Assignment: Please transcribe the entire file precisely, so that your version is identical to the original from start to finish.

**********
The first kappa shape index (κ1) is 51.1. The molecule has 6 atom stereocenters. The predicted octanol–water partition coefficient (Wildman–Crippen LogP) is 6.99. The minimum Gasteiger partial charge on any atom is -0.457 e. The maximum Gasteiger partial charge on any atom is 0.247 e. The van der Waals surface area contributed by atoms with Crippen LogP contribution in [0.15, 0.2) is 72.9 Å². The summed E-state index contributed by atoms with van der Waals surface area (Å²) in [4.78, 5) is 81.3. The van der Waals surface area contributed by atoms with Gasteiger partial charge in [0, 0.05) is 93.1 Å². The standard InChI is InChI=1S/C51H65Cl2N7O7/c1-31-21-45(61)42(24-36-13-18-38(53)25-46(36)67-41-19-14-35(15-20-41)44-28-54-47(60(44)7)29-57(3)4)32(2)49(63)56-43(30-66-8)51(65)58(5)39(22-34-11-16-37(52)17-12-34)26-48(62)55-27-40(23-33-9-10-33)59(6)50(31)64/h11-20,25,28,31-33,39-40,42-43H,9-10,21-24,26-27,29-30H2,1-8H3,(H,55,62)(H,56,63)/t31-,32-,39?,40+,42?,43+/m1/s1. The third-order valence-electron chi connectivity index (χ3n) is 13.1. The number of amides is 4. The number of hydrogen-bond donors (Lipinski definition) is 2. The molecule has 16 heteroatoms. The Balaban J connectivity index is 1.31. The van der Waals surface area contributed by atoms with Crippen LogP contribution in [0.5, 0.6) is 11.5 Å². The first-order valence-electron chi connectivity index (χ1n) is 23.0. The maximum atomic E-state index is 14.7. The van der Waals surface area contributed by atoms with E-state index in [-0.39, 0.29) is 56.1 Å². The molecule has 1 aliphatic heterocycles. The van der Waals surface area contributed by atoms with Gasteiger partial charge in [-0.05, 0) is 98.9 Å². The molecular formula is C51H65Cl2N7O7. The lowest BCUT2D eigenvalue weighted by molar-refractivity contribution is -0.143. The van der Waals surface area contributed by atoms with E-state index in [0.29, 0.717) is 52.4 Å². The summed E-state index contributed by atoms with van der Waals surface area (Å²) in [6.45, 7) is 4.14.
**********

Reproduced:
The first kappa shape index (κ1) is 51.1. The molecule has 6 atom stereocenters. The predicted octanol–water partition coefficient (Wildman–Crippen LogP) is 6.99. The minimum Gasteiger partial charge on any atom is -0.457 e. The maximum Gasteiger partial charge on any atom is 0.247 e. The van der Waals surface area contributed by atoms with Crippen LogP contribution in [0.15, 0.2) is 72.9 Å². The summed E-state index contributed by atoms with van der Waals surface area (Å²) in [4.78, 5) is 81.3. The van der Waals surface area contributed by atoms with Gasteiger partial charge in [0, 0.05) is 93.1 Å². The standard InChI is InChI=1S/C51H65Cl2N7O7/c1-31-21-45(61)42(24-36-13-18-38(53)25-46(36)67-41-19-14-35(15-20-41)44-28-54-47(60(44)7)29-57(3)4)32(2)49(63)56-43(30-66-8)51(65)58(5)39(22-34-11-16-37(52)17-12-34)26-48(62)55-27-40(23-33-9-10-33)59(6)50(31)64/h11-20,25,28,31-33,39-40,42-43H,9-10,21-24,26-27,29-30H2,1-8H3,(H,55,62)(H,56,63)/t31-,32-,39?,40+,42?,43+/m1/s1. The third-order valence-electron chi connectivity index (χ3n) is 13.1. The number of amides is 4. The number of hydrogen-bond donors (Lipinski definition) is 2. The molecule has 16 heteroatoms. The Balaban J connectivity index is 1.31. The van der Waals surface area contributed by atoms with Crippen LogP contribution in [0.5, 0.6) is 11.5 Å². The first-order valence-electron chi connectivity index (χ1n) is 23.0. The maximum atomic E-state index is 14.7. The van der Waals surface area contributed by atoms with E-state index in [-0.39, 0.29) is 56.1 Å². The molecule has 1 aliphatic heterocycles. The van der Waals surface area contributed by atoms with Gasteiger partial charge in [-0.05, 0) is 98.9 Å². The molecular formula is C51H65Cl2N7O7. The lowest BCUT2D eigenvalue weighted by molar-refractivity contribution is -0.143. The van der Waals surface area contributed by atoms with E-state index in [0.29, 0.717) is 52.4 Å². The summed E-state index contributed by atoms with van der Waals surface area (Å²) in [6.45, 7) is 4.14.